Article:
Nonprofits spend a lot of their Communications staff time trying to get their issues covered by the media. One common question that gets asked is “how many media hits is good?” M&R reviewed 40 nonprofit organizations media strategy and results from 2015 in hopes of spotting important trends. Here’s what they concluded in their new report 2016 Mediamarks Study.
Annual Media Hits
- Looking at all 40 charities studied, nonprofits received about 100 media hits in the outlets that the study measured. This works out to be 8 major media hits monthly.
- International news dominated the news cycle for nonprofit media coverage. The Syrian refugee crisis and earthquake in Nepal, in particular. In times of disasters and crisis, reporters look for international organizations who can serve as sources for their news articles. In 2015 international relief organizations had 6x more media hits than US Poverty orgs and about 3x more media hits than Environmental and Health orgs in 2015.
- The report concluded that Environmental and International news hits are more diverse since they can comment on a wide range of news rather than a specific topic like Lung Cancer.
- Health hits are big. “Many times they’re reports that government agencies produce that organizations jump on. Who doesn’t love a press piggyback ride? It’s worth noting that this isn’t a criticism. It’s a trend of what health reporters tend to cover and Health groups are wise to make reports part of their media strategy,” said the report.
Type of Media Hits
- Daily newspapers might be struggling financially these days but they are still prominent and widely read. Looking at the median number of stories including nonprofits, organizations were covered 6X more in daily newspapers than main broadcast news.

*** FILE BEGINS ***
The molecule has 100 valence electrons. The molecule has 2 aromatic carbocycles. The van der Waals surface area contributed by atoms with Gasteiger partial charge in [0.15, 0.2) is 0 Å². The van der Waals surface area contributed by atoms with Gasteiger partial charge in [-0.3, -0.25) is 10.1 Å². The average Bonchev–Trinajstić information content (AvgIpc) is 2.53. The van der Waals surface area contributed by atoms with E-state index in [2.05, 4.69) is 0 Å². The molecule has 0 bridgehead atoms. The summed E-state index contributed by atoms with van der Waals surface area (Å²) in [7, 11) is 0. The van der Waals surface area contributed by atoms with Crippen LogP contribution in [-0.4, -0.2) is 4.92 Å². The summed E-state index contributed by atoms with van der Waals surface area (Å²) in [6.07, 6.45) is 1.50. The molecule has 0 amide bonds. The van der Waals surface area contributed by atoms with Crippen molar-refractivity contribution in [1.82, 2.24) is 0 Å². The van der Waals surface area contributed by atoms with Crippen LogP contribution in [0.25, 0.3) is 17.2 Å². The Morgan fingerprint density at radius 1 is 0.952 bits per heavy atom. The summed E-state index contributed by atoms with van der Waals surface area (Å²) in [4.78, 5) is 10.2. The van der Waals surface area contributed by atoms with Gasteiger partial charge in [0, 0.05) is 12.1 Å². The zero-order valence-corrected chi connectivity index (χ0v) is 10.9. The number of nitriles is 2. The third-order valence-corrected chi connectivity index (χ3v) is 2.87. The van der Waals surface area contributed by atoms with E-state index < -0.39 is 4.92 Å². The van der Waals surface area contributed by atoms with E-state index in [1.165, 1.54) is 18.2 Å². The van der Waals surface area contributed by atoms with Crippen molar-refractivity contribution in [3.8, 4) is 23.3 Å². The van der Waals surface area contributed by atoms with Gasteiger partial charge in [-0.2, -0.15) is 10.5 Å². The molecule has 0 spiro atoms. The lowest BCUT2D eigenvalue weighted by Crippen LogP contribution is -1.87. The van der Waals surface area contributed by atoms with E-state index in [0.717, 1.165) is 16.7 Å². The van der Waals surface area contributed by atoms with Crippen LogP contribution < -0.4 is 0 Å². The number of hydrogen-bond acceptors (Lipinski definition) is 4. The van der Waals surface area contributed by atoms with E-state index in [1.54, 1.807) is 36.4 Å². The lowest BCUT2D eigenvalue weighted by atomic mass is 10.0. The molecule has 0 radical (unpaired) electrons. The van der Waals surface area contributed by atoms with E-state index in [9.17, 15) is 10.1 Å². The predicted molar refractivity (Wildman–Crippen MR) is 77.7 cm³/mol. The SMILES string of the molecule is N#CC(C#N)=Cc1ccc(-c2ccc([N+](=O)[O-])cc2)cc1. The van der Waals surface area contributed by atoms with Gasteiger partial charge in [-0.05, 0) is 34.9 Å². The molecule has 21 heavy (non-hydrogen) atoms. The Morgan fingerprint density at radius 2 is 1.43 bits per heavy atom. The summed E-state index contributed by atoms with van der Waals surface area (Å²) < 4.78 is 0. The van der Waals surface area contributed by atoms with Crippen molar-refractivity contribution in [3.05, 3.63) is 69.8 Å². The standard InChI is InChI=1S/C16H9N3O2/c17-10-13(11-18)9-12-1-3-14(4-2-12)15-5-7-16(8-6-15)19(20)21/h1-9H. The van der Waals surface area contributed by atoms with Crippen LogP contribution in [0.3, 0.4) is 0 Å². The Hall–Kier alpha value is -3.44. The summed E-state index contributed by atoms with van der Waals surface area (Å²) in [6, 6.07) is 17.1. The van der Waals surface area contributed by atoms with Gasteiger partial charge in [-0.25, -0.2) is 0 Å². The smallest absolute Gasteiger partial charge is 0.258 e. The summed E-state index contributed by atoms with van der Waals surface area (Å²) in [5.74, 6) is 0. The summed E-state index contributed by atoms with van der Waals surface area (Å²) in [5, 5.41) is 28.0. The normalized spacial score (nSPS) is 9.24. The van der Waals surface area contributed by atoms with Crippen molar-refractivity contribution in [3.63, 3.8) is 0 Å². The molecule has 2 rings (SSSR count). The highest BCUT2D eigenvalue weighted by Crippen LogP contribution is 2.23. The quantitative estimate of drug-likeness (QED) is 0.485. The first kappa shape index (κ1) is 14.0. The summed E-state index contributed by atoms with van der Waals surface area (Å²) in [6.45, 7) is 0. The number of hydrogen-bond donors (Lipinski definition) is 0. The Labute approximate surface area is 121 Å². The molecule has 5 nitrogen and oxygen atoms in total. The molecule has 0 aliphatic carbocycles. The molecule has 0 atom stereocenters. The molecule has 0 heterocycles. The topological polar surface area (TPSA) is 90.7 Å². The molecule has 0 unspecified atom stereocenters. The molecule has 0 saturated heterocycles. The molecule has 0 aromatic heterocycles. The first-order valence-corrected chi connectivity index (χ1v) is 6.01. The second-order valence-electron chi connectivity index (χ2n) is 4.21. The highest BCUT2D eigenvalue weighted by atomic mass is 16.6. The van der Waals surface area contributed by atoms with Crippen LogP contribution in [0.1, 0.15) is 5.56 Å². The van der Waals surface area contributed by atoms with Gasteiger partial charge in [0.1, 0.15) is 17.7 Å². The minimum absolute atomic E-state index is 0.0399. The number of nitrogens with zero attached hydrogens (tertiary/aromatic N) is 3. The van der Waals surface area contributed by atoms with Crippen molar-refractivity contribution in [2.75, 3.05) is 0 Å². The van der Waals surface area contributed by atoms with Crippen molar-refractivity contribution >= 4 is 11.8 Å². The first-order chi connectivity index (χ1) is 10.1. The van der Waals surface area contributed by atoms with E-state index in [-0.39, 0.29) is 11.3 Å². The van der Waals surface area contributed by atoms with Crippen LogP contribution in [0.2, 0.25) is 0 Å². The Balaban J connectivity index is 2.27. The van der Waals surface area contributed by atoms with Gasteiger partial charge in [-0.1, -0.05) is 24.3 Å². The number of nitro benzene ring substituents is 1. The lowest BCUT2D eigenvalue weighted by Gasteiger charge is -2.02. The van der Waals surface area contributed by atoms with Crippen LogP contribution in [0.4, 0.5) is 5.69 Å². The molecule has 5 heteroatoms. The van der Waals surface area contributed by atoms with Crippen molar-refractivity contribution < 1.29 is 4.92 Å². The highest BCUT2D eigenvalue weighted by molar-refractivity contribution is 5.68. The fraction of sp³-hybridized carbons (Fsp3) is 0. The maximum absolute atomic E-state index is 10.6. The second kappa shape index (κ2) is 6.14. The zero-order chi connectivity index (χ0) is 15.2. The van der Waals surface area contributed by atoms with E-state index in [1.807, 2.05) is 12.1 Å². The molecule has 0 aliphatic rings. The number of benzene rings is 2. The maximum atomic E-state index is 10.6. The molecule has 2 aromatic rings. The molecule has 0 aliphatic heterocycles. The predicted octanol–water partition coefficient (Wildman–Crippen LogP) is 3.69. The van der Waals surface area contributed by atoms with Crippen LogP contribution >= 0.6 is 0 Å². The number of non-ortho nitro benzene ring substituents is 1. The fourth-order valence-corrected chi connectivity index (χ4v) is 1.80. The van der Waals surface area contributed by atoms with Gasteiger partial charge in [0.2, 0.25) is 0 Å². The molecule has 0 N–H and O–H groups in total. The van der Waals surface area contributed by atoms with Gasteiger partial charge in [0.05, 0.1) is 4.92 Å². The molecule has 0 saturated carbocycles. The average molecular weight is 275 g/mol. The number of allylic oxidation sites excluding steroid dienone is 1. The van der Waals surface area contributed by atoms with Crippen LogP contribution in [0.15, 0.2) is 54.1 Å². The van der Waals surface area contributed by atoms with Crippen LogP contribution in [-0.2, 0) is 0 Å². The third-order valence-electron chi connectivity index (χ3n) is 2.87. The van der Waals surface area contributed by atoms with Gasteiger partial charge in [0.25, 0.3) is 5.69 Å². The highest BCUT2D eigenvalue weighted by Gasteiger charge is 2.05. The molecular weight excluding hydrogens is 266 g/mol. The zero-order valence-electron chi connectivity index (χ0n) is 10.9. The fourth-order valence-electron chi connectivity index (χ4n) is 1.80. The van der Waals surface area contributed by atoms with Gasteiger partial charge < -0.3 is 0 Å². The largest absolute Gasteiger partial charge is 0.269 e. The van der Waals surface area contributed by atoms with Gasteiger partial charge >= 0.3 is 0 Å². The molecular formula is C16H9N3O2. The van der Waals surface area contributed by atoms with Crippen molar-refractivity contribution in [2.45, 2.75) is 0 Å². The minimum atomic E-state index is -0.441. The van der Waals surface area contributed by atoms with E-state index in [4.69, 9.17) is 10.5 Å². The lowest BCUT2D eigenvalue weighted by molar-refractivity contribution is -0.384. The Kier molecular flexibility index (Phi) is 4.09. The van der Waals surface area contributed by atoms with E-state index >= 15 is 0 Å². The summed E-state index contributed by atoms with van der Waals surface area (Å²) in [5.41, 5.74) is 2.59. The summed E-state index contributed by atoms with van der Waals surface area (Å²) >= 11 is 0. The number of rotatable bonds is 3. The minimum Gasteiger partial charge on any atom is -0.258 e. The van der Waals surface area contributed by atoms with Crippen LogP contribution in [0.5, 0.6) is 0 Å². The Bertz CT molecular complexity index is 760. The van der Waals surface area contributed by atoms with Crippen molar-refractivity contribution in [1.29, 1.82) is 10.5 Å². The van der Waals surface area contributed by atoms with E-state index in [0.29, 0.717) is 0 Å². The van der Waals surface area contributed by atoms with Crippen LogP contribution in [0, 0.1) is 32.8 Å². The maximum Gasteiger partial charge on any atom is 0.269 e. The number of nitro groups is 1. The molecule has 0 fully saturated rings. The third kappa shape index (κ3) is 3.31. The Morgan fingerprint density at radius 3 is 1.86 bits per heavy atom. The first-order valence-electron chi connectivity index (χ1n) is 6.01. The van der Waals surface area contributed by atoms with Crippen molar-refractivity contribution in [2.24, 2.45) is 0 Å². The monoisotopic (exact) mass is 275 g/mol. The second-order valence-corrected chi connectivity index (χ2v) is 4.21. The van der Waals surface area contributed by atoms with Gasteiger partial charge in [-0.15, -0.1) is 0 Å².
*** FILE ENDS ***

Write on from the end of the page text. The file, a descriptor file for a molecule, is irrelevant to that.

- The data showed that nonprofits are rarely covered in magazines – plus they tend to have a several month lead time. Across the sectors the study analyzed, organizations received a median of 3 Magazine hits in 2015.
- 15% of media hits came from the news wire.
Media Coverage By Month
- US Poverty organizations receive the most press coverage in November and then it descends in December. January and February are some of the slowest news media coverage time periods for nonprofits. Can you nonprofit leverage these two months better?
- Slow and steady coverage throughout the year is the best type of coverage rather than two big media hits a year. “When it comes to reaching organizational outcomes, we’ve found a sustainable strategy is what counts in the end too,” said the report.
Media Coverage VS Media Mentions
- The majority of news stories in the nonprofit study received mentions and not major media coverage. The overall Prominence Ratio (# Feature Hits / # Total Hits) for the organizations in the study is 8.15%.
- Bottom line, don’t be a media hog. Media mentions are great and can really boost your organizational presence. It’s rare for an outlet to exclusively cover your nonprofit.
- Environmental orgs were the most prominent in receiving media coverage with an 11.14% Prominence Ratio score.
Your Future Media Goals
The report ends with six suggested questions that nonprofits should ask themselves when prepping for their future media strategy.
- Which outlets are in your tunnel — and which aren’t?
- What type of media do the most and least of our hits come from?
- When in the year are there gaps in our media coverage?
- What is our organization’s Prominence Ratio?
- What is the ratio of our Advocacy, Awareness and Fundraising hits?
- Are we asking loud or clear enough for the change or action we seek?